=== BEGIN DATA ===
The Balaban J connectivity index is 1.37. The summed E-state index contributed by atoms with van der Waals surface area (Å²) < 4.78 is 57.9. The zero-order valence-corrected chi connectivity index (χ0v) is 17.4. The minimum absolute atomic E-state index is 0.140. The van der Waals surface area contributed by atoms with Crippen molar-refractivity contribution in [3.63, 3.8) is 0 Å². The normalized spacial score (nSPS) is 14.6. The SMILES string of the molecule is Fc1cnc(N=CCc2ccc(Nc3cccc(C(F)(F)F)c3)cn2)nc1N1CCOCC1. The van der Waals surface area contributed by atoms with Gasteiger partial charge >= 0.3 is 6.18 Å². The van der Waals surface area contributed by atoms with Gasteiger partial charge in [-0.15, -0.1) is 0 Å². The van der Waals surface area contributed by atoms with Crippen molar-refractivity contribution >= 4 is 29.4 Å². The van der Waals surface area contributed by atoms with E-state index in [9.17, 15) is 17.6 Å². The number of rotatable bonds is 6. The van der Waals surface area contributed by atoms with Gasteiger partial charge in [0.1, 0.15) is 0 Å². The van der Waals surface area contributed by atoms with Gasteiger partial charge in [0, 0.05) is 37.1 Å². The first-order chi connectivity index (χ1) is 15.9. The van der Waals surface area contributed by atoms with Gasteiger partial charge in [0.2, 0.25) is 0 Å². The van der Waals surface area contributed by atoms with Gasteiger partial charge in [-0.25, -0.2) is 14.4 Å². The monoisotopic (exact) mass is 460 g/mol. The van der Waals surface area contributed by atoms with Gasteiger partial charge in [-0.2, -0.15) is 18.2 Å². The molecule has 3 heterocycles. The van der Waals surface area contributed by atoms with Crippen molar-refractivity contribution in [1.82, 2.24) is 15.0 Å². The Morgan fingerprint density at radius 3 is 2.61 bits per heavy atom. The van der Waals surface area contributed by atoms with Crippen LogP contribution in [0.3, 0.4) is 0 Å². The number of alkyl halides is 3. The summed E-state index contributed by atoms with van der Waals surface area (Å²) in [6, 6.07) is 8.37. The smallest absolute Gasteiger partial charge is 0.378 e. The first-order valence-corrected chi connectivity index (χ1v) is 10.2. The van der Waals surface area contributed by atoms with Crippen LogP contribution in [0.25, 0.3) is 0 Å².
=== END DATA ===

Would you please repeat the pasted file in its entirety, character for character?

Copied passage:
The Balaban J connectivity index is 1.37. The summed E-state index contributed by atoms with van der Waals surface area (Å²) < 4.78 is 57.9. The zero-order valence-corrected chi connectivity index (χ0v) is 17.4. The minimum absolute atomic E-state index is 0.140. The van der Waals surface area contributed by atoms with Crippen molar-refractivity contribution in [3.63, 3.8) is 0 Å². The normalized spacial score (nSPS) is 14.6. The SMILES string of the molecule is Fc1cnc(N=CCc2ccc(Nc3cccc(C(F)(F)F)c3)cn2)nc1N1CCOCC1. The van der Waals surface area contributed by atoms with Gasteiger partial charge >= 0.3 is 6.18 Å². The van der Waals surface area contributed by atoms with Gasteiger partial charge in [-0.15, -0.1) is 0 Å². The van der Waals surface area contributed by atoms with Crippen molar-refractivity contribution >= 4 is 29.4 Å². The van der Waals surface area contributed by atoms with E-state index in [9.17, 15) is 17.6 Å². The number of rotatable bonds is 6. The van der Waals surface area contributed by atoms with Gasteiger partial charge in [0.1, 0.15) is 0 Å². The van der Waals surface area contributed by atoms with Gasteiger partial charge in [0, 0.05) is 37.1 Å². The first-order chi connectivity index (χ1) is 15.9. The van der Waals surface area contributed by atoms with Gasteiger partial charge in [0.2, 0.25) is 0 Å². The van der Waals surface area contributed by atoms with Gasteiger partial charge in [-0.25, -0.2) is 14.4 Å². The monoisotopic (exact) mass is 460 g/mol. The van der Waals surface area contributed by atoms with Gasteiger partial charge in [-0.2, -0.15) is 18.2 Å². The molecule has 3 heterocycles. The van der Waals surface area contributed by atoms with Crippen molar-refractivity contribution in [1.82, 2.24) is 15.0 Å². The Morgan fingerprint density at radius 3 is 2.61 bits per heavy atom. The van der Waals surface area contributed by atoms with Crippen LogP contribution in [0.3, 0.4) is 0 Å². The number of alkyl halides is 3. The summed E-state index contributed by atoms with van der Waals surface area (Å²) in [6, 6.07) is 8.37. The smallest absolute Gasteiger partial charge is 0.378 e. The first-order valence-corrected chi connectivity index (χ1v) is 10.2. The van der Waals surface area contributed by atoms with Crippen LogP contribution in [0.25, 0.3) is 0 Å².